So, will there ever be another AK2RU general aviation flight from Alaska? This is hardly the most critical issue facing the world, especially the Russian and Ukrainian people right now. But I believe the answer is yes, if there are US general aviation pilots who still want to go once it becomes politically safe to do so again.  

The next best option for a flight from Alaska to the Asian continent is to fly from Adak, in the western Aleutians, to Kushiro, Japan. (Map source: www.nps.gov, with added red route lines by the author). This involves flying non-stop about 1650nm; most of which is over the open water of the northern Pacific Ocean. Most GA pilots I know don’t have an appetite for that kind of flight, even if their plane has adequate fuel capacity for the flight plus reserves. The only two Alaskan airfields closer to Kushiro than Adak are Casco Cove (on Attu Island) and Eareckson Air Station (aka Shemya). Both fields are PPR fields. It is very unlikely you will get authorization for the PPR at Shemya, although I have gathered considerable contact details and information that I will share with anyone on request. My contact information is at the end of this article. Note that neither I personally, nor the Alaska Airmen’s Association, vouches for, advocates for, or represents, any pilot in his or her efforts to obtain an authorized PPR. I will share information with you, but you are on your own to do the actual legwork. Hint: Don’t get too optimistic about Shemya. As for getting the PPR for Casco Cove, know that the airfield is an abandoned Coast Guard station on an abandoned island (read no people, no fuel, no ground transportation, no electricity for runway lighting or other uses, and no other amenities on the island). While I was able to dig up contact names and info for seeking the PPR for Shemya, I had no such luck for Casco Cove after extensive efforts. One Coast Guard person I spoke with had never even heard of the place. The contact info in the Alaska Supplement is useless. So, for all these reasons, I do not foresee us planning to organize this kind of adventure flight.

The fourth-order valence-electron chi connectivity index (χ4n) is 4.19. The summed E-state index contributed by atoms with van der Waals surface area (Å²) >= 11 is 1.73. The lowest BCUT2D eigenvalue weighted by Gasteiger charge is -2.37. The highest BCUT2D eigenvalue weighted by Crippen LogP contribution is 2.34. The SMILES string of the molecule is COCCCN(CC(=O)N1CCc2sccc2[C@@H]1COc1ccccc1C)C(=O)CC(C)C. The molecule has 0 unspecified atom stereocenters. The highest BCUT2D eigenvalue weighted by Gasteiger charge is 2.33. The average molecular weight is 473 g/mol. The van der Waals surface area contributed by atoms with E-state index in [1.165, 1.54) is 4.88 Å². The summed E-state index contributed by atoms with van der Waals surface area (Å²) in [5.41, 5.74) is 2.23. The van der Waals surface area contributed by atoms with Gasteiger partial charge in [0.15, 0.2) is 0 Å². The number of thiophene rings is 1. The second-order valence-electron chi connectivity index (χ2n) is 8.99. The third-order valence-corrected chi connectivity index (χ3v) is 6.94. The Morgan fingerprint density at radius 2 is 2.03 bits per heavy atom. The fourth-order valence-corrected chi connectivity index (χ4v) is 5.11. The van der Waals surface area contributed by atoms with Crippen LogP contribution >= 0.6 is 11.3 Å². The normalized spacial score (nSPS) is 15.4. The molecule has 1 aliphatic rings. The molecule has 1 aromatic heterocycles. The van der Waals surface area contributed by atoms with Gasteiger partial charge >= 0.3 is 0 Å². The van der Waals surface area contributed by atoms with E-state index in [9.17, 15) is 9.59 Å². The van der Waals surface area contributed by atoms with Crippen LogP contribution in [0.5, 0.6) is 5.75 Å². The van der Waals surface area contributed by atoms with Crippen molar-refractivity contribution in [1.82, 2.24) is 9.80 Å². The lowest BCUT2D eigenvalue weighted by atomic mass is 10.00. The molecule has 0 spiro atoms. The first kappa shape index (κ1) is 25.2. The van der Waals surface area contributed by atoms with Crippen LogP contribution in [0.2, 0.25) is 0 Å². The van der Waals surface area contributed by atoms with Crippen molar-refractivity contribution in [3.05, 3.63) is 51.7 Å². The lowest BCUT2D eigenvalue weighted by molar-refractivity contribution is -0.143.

On the other hand, I will get right on it as soon as it looks like we can once again organize annual AK2RU group flights to Provideniya or other places of interest in the Russian far east if there is interest among our members.  Do I know when that might be? The answer is unequivocally no. But I will get that information out to interested members when it becomes known. Meanwhile, stay safe and enjoy the summer! And come and say hi if our paths cross at the Great Alaskan Aviation Gathering!  

John Dahlen is an Alaska Airmen’s Association life member, the association’s volunteer US/Russia Liaison, past Vice President, past Ramp Boss, and has been known to play Santa Claus for special events occasionally.  He always welcomes correspondence and other interactions with members, and is available as a free-loading hitchhiker to cover fly-ins or other GA events in 2023! If you have suggestions for future articles, or you want more information about an article already published, he can be reached at OneAlaskanGuy@hotmail.com or by phone/text at (907) 830-5889.